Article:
GAC was first used in the US in 1981 for Radon removal. The method has been found to be very effective and is generally quoted as achieving about 95% Radon removal. GAC is commonly used for removing taste, colour, odour and synthetic organic chemicals. It works by adsorption and the extremely high internal surface area within the porous structure is responsible for its effectiveness.

The main drawback of GAC is that as the Radon is trapped in the filter, the radioactivity of the filter increases. Although Radon decays rapidly, there is a continuously increasing radioactivity due to other radionuclides being trapped and the build up of longer-lived radionuclides further down the Radon decay chain (notably 210Pb). As such, it is important to either shield the filters or place them in a separate shed outdoors or in an unused basement. There are also disposal problems with these levels – the filters have to be handled with care.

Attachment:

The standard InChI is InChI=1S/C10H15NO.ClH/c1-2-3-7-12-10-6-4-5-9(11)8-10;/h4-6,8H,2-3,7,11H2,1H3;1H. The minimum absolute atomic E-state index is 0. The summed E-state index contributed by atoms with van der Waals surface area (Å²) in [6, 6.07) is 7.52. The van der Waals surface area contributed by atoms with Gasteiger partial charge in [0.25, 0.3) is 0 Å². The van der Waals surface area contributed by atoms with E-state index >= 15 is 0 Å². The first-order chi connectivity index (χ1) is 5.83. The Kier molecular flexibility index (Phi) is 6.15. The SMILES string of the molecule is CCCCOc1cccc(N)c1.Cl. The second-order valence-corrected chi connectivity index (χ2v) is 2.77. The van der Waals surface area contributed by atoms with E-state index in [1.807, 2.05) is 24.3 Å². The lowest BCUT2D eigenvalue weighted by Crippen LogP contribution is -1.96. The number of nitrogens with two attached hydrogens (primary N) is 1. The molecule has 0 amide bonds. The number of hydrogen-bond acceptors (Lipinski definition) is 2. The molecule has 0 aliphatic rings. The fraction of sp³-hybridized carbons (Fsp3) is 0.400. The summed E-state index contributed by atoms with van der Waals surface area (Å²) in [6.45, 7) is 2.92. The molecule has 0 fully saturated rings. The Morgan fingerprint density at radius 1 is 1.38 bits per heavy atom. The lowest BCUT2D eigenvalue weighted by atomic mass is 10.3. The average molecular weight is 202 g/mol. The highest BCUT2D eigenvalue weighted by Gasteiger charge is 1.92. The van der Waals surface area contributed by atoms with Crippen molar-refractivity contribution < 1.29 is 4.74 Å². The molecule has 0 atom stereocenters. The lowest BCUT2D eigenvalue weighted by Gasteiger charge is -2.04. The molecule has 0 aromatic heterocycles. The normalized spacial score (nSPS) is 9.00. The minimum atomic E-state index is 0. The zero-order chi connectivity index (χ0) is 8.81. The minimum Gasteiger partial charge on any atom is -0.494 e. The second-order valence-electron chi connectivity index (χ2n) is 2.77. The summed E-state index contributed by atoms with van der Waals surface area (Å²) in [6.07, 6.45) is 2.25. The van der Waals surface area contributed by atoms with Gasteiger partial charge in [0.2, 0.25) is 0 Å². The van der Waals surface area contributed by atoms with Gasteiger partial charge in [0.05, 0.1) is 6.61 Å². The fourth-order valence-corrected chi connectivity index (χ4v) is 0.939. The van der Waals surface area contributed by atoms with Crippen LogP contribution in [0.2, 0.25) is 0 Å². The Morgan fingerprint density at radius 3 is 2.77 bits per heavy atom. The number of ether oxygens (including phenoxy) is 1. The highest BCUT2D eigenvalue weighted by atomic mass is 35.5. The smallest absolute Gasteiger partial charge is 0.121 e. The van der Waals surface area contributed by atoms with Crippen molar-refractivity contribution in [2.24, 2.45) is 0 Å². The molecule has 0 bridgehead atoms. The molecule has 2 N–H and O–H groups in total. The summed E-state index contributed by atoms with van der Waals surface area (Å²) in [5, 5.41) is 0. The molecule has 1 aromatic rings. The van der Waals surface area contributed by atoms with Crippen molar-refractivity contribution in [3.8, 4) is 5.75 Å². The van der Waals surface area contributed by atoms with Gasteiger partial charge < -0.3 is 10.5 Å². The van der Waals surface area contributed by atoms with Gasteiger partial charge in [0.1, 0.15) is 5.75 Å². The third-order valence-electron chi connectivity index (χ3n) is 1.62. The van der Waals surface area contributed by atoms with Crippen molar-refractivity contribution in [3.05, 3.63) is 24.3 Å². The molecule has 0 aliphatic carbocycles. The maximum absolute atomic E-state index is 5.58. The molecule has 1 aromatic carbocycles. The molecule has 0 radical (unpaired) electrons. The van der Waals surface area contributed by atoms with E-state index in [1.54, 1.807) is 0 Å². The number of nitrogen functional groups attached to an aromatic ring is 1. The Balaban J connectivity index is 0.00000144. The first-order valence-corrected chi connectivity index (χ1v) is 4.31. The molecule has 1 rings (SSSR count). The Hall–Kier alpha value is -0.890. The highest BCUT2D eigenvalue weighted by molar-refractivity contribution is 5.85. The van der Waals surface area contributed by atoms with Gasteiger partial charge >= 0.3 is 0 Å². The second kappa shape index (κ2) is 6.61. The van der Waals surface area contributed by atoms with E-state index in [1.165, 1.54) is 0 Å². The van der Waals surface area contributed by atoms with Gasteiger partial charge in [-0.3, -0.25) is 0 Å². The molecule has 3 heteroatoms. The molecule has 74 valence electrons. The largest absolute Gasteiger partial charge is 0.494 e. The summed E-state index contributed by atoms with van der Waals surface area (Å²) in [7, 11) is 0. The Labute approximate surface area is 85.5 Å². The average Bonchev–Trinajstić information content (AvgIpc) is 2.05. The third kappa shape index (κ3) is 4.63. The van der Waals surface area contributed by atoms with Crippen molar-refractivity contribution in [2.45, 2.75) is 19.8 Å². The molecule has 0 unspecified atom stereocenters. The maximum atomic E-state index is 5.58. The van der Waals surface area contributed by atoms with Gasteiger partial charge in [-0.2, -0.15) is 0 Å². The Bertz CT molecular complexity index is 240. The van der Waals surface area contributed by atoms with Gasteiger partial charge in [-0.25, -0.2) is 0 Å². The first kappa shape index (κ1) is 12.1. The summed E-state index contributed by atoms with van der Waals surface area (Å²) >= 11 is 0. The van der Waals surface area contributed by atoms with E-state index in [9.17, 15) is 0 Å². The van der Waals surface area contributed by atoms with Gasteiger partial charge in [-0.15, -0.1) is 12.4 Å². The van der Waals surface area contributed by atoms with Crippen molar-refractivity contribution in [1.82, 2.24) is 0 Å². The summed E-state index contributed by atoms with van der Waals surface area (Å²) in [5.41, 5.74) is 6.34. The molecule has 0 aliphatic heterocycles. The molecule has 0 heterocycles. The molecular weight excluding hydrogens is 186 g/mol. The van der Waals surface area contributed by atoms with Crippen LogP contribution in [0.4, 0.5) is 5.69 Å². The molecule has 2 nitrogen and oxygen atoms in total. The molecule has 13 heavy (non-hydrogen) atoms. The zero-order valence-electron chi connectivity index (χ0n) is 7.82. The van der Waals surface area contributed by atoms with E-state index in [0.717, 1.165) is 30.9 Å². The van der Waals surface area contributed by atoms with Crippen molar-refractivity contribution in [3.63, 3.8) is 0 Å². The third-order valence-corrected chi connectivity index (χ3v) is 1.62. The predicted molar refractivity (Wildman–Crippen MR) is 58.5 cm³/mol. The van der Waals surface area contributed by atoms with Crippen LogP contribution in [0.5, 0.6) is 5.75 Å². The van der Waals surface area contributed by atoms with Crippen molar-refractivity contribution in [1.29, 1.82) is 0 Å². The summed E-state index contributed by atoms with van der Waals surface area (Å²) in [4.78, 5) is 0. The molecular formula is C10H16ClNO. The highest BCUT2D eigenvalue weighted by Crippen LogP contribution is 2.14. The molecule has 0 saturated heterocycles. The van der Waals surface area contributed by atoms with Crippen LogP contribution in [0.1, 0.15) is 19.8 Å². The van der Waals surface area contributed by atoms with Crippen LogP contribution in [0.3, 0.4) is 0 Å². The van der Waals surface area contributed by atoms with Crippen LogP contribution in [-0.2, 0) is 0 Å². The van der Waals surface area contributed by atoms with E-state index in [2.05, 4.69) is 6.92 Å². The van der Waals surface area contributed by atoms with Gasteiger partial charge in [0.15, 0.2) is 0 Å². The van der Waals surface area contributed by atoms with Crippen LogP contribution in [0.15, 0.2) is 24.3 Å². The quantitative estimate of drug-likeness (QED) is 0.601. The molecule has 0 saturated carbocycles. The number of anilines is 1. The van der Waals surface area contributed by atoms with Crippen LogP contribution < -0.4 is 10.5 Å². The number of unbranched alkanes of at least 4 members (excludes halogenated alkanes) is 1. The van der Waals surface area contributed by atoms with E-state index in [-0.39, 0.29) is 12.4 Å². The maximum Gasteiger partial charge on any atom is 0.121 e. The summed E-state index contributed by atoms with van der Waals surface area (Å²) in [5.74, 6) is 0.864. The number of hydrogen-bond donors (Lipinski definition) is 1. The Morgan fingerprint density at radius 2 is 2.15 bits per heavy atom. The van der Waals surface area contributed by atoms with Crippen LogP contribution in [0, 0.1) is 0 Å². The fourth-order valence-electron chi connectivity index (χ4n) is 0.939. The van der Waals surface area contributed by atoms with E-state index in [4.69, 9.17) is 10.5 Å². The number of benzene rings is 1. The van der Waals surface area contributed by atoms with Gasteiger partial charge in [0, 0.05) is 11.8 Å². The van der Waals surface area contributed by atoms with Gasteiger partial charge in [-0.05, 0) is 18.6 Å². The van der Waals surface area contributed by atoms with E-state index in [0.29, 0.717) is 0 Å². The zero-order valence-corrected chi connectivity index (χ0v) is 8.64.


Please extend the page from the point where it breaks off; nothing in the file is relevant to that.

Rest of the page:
With local authority permission, substances up to a radioactivity of 15 Bq/g can be disposed of to landfill with other household waste. The time before the filter reaches this level will depend on activity levels of Radon in the raw water and on the retention time in the GAC. Once a GAC filter is taken out of service its radioactivity will fall as the adsorbed Radon and other radionuclides decay – it has been shown that after three to four weeks out of service the activity of a GAC unit can be close to background levels. In order to avoid clogging of the filter and to extend its life, it may well be necessary to pre-treat the water.

3. Aeration

Aeration is the preferred treatment for Radon removal. In the natural environment this process ensures that most waters coming from springs in Radon emitting rocks quickly lose their radon to the atmosphere. The main reason why problems occur with Radon in many private supplies is because the water is either abstracted from the rock directly or very soon after. With aeration, Radon can be easily vented to the outside air. This prevents build up of radiation levels and means there are no disposal issues. As such, the system will, typically, require less maintenance. Depending on the system, there may be a need for a pressure tank or an additional pump.

CONTACTING US